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A New Low - 05/12


By Rich Trzupek
  When one happens to be a scientist with an expertise in environmental issues like yours truly, one has the opportunity to digest a disturbing number of misleading, eye-rolling headlines in the mainstream media as journalists vainly attempt to present accurate information about environmental issues.
  Even by that ridiculously low bar, the headline that appeared in the May 5 edition of the Chicago Tribune rates as the most misleading, unscientific and mindlessly hysterical that I have ever seen. A major metropolitan newspaper in the United States actually printed the following:
“Burning natural gas is now more dangerous than coal.”
  I am not making this up.
  The term “fake news” hardly covers it. This is “farcical news,” “fanciful news,” “delusional news,” etc. Yeah, journalists are not scientists. I get it. But, how sad it is to consider there is not one editor at the Trib who might have enough passing knowledge to think something like “that really doesn’t sound right, maybe we should take a second look.”
  The essence of the Trib’s story, written by staff enviro-propagandist Michael Hawthorne, may be summarized thus: 1) Burning natural gas has displaced an increasing amount of coal combustion in order to generate electricity; 2) Americans should be concerned about the amounts of fine particulate, also known as “Particulate Matter” with an aerodynamic diameter of less than 2.5 microns, (aka: PM-2.5) generated through fossil fuel combustion of any kind; and 3) the total amount of PM-2.5 generated by combustion of natural gas to generate electricity now exceeds the amount of PM-2.5 generated by combustion of coal to generate electricity.
  Quick sidebar: Hawthorne does not actually use the accepted environmental terms “fine particulate” and “PM-2.5” in his story. Instead, he calls fine particulate “soot.” Certainly, that’s a much more appealing term to someone attempting to create a narrative, but it has little to do with reality. When you call in a chimney sweep to remove actual soot from the exhaust of your fireplace, almost none of the black gunk he or she will brush off is anything close to 2.5 microns in aerodynamic diameter.
  Anyway, the problem with this particular narrative is the same problem that always occurs when people with an agenda attempt to utilize science to support their agenda: They use that portion of the science that helps them and ignore (willingly or stupidly) any of the science that argues against their premise.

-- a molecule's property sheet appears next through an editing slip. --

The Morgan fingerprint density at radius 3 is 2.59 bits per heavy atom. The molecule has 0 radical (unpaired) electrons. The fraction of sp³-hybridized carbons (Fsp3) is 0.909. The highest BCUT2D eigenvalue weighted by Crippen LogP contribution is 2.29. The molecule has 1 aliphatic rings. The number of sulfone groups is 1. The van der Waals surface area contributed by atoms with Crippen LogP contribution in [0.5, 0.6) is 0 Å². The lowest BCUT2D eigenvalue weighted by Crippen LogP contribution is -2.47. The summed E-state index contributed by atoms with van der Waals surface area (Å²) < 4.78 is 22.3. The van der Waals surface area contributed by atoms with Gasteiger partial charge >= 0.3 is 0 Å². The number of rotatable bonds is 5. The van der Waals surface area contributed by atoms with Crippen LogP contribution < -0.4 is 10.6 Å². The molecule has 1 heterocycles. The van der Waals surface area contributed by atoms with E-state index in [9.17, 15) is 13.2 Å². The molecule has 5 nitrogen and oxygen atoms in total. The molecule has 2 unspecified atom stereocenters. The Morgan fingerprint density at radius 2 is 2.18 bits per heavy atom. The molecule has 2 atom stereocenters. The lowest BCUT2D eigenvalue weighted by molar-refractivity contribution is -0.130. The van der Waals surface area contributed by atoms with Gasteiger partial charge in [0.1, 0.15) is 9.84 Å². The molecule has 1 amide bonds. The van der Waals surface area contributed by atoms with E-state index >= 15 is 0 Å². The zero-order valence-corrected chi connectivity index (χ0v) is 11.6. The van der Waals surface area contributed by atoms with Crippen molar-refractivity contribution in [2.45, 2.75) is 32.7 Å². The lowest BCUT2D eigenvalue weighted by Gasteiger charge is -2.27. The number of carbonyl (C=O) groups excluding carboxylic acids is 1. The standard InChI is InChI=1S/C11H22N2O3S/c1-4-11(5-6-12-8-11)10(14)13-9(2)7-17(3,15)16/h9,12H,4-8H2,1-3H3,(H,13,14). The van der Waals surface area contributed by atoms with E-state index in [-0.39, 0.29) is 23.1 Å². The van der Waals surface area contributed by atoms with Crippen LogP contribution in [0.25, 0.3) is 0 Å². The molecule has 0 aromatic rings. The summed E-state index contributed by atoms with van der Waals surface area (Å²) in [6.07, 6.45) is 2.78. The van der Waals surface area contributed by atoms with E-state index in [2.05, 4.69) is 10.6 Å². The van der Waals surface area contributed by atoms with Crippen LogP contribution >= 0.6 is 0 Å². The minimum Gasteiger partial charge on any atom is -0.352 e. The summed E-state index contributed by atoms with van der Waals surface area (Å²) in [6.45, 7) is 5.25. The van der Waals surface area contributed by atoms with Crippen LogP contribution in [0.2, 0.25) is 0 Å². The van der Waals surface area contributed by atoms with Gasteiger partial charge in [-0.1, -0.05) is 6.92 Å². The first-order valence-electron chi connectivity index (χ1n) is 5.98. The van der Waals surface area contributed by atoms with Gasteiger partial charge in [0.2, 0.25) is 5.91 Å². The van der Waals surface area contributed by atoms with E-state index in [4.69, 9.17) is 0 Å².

I can accept that the amount of PM-2.5 generated though the combustion of natural gas now exceeds the amount of PM-2.5 generated by through the combustion of coal. At least theoretically. The amount of PM-2.5 generated by the combustion of natural gas is relatively so tiny that it is very, very difficult to accurately measure using accepted EPA test methods. In the enviro-biz, one errs on the side of caution, meaning that PM-2.5 emission rates attributed to natural gas are likely inflated.
  Doesn’t really matter though, since the amount of PM-2.5 emissions that can be tied to electrical generation of any kind is trivial. Based on the last National Emissions Inventory, the total amount of PM-2.5 emissions generated across America was 5,706,842 tons/year. Of that, EPA attributed 107,270 tons/year of fine-particulate emissions to fossil fuel combustion used to generate electricity. That’s less than 2 percent of all national PM-2.5 emissions.
  The biggest source of PM-2.5 emissions? Glad you asked. The last National Emissions Inventory attributes 4,188,615 tons/year of PM-2.5 emissions to “Miscellaneous Source.” That’s a shade over 73 percent of the total. Miscellaneous sources are non-industrial, non-transportation related sources of all kinds. In this case, the vast majority of miscellaneous sources consist of wildfires – many of which are the result of pitifully irresponsible forest management in blue states like California – and natural erosion.
  Back in the 90s and early 2000s, environmental NGOs like the Sierra Club were all-in supporting natural gas. They recognized that natural gas combustion was inherently cleaner than coal combustion and that the amount of greenhouse gas produced using natural gas was far lower than that amount of greenhouse gas produced using coal on a per megawatt generated basis. They gleefully accepted donations from natural gas producers in order fund initiatives like the Sierra Club’s “Beyond Coal” campaign.
  Chesapeake Energy, the nation’s second largest natural gas producer, was a big Sierra Club supporter back then, presumably because Chesapeake executives figure that going “beyond coal” would help their bottom line. They didn’t have the foresight to see that once the enviros actually went beyond coal, natural gas would be the next target of opportunity. I’ve been told by people I trust that several Chesapeake shareholders were something less than pleased when the Sierra Club pivoted from being a natural gas supporter to a natural gas opponent, which is where they and most of their fellow environmental NGOs remain today. In the business of environmental advocacy, as is the case with any other big business, one has to follow the money.
  It’s a disappointing story, but I fear that Chesapeake will be far from the last company to jump at the bait when an environmental NGO offers them absolution in return for 30 pieces of silver.
  Email: richtrzupek@gmail.com




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